Sheryll Cashin, professor of law at Georgetown University, teaches constitutional law, and race and American law among other subjects. She writes about civil rights and race relations in America. Her new book, Loving: Interracial Intimacy in America and the Threat to White Supremacy, will release in June, 2017 in conjunction with the 50th anniversary of the landmark Supreme Court decision in Loving v. Virginia, which struck down bans on interracial marriage. In it she explores the history and future of interracial intimacy and its potential impact on American culture and politics. Her book, Place Not Race (Beacon, 2014) was nominated for an NAACP Image Award for Outstanding Non-Fiction in 2015. Her book, The Failures of Integration (PublicAffairs, 2004) was an Editors’ Choice in the New York Times Book Review. Cashin is also a two-time nominee for the Hurston/Wright Legacy Award for non-fiction (2005 and 2009). She has published widely in academic journals and written commentaries for the New York Times, Los Angeles Times, Washington Post, Salon, The Root, and other media. Professor Cashin is Vice Chair of the board of the National Portrait Gallery, and an active member of the Poverty and Race Research Action Council. She worked in the Clinton White House as an advisor on urban and economic policy, particularly concerning community development in inner-city neighborhoods. She was law clerk to U.S. Supreme Court Justice Thurgood Marshall and Judge Abner Mikva of the U.S. Court of Appeals for the District of Columbia Circuit. She graduated summa cum laude from Vanderbilt University with a bachelor’s degree in electrical engineering. As a Marshall Scholar, she went on to receive a masters in English Law with honors from Oxford University and a J.D. with honors from Harvard Law School where she was a member of the Harvard Law Review. Cashin was born and raised in Huntsville, Alabama, where her parents were political activists. She lives in Washington with her husband and twin boys.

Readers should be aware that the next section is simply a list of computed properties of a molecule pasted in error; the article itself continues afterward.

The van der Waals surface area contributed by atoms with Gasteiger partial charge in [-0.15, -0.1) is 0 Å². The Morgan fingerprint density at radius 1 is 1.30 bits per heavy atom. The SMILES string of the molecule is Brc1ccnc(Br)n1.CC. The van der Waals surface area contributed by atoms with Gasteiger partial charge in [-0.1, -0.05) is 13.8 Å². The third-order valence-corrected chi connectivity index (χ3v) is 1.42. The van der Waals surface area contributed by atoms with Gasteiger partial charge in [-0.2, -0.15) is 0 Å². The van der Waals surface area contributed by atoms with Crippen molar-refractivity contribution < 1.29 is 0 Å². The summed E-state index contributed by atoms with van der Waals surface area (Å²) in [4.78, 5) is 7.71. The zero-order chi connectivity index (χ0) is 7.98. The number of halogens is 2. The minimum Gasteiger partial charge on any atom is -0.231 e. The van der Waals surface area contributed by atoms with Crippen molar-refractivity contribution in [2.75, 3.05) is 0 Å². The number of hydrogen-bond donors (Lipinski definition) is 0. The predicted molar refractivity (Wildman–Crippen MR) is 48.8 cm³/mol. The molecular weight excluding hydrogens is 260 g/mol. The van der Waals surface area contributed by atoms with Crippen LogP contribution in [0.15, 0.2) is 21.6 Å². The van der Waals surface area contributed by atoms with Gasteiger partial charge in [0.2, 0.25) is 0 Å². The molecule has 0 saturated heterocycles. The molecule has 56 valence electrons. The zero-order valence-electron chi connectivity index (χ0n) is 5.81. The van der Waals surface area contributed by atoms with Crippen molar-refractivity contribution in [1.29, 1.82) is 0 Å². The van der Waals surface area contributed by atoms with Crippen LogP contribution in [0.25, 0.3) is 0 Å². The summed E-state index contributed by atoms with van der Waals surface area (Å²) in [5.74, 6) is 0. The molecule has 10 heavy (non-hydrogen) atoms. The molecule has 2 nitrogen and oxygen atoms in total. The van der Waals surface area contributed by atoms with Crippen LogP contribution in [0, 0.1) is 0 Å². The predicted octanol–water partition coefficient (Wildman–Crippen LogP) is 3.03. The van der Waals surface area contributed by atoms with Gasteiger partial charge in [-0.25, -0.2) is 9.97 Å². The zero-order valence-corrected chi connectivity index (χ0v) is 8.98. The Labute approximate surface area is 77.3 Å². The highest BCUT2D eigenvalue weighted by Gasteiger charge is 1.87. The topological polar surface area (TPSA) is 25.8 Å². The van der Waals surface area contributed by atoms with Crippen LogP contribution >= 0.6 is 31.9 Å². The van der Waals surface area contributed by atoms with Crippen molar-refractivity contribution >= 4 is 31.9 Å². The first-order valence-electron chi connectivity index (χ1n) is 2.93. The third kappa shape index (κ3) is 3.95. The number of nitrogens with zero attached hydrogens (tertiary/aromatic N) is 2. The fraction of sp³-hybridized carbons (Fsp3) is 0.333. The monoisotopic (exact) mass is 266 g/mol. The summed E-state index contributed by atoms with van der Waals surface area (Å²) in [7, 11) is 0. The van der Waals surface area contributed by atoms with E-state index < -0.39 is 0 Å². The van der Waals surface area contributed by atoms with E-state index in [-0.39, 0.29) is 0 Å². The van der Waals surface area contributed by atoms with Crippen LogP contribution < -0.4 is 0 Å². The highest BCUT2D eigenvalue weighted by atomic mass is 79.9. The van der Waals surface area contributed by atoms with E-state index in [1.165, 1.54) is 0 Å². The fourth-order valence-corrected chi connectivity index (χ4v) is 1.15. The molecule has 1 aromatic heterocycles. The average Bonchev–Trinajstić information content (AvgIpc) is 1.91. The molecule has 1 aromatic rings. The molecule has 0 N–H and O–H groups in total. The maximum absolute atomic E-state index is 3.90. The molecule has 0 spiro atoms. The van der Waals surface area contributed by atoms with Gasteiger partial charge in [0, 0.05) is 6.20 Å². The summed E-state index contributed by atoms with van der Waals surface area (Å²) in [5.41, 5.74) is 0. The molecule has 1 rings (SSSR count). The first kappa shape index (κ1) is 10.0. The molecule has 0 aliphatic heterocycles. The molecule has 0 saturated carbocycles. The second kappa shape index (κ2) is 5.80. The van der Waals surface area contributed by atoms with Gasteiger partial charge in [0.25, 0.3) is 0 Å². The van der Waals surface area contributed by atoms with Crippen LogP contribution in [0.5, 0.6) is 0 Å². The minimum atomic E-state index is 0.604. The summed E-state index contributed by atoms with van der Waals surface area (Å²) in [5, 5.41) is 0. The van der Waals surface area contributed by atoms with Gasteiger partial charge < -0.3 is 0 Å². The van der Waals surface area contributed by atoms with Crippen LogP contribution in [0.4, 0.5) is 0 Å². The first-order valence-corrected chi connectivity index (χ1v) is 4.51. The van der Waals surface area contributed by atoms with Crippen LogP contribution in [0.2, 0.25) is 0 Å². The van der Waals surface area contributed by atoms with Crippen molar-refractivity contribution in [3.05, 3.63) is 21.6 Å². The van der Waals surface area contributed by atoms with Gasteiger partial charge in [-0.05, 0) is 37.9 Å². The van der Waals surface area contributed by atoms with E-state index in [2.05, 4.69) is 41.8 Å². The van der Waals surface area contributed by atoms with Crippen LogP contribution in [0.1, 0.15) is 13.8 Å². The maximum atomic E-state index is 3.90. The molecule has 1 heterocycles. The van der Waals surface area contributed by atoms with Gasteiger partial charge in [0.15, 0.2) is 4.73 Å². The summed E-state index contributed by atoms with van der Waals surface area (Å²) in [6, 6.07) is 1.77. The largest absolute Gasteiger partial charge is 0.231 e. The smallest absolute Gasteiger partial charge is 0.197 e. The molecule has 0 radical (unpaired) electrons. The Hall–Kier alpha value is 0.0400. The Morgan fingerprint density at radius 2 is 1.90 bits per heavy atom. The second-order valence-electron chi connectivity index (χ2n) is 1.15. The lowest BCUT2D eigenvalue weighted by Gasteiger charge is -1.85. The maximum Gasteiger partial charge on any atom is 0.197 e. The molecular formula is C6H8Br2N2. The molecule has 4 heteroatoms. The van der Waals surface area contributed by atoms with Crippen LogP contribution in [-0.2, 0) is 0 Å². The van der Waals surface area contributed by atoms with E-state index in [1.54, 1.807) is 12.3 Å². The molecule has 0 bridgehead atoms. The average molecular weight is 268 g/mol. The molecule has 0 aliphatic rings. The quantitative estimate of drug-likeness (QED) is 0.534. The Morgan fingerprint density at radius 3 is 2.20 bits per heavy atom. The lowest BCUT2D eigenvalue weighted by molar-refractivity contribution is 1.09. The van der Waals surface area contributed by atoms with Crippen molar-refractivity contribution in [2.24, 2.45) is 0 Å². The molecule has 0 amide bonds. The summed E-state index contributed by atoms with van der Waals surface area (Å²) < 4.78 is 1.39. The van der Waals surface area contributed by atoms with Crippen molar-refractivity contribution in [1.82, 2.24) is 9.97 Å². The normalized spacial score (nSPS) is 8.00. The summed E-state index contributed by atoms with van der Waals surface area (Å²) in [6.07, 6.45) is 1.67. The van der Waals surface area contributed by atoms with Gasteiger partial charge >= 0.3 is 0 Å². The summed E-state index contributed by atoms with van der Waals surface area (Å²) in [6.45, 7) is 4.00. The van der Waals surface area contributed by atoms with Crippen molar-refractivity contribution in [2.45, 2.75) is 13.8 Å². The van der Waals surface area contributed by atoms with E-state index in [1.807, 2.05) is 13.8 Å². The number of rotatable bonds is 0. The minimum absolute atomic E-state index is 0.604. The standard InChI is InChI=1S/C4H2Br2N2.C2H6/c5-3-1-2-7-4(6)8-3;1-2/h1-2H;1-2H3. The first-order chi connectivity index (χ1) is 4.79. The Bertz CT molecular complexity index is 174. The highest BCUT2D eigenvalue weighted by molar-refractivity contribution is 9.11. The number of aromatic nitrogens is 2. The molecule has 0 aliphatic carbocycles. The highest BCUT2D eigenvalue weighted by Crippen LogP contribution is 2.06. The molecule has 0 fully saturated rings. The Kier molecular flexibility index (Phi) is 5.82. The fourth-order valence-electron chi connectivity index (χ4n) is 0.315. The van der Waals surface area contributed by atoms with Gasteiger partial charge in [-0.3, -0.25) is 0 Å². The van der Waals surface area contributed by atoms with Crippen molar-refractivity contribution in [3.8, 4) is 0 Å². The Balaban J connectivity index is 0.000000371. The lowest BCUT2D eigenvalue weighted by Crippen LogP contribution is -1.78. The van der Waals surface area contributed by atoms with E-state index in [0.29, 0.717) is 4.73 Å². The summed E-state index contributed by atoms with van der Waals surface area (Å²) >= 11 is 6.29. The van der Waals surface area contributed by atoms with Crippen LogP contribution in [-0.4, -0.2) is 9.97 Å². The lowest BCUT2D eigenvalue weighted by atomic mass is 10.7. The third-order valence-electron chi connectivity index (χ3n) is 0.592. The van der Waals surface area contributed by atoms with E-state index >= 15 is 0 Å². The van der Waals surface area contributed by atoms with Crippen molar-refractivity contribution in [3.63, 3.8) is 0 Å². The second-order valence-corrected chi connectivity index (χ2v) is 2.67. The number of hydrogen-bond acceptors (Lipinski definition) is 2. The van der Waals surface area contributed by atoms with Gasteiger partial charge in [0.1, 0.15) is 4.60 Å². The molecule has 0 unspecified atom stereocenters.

Sheryll Cashin discusses how the concept of race was introduced in America and her book, "Loving: Interracial Intimacy in America and the Threat to White Supremacy."
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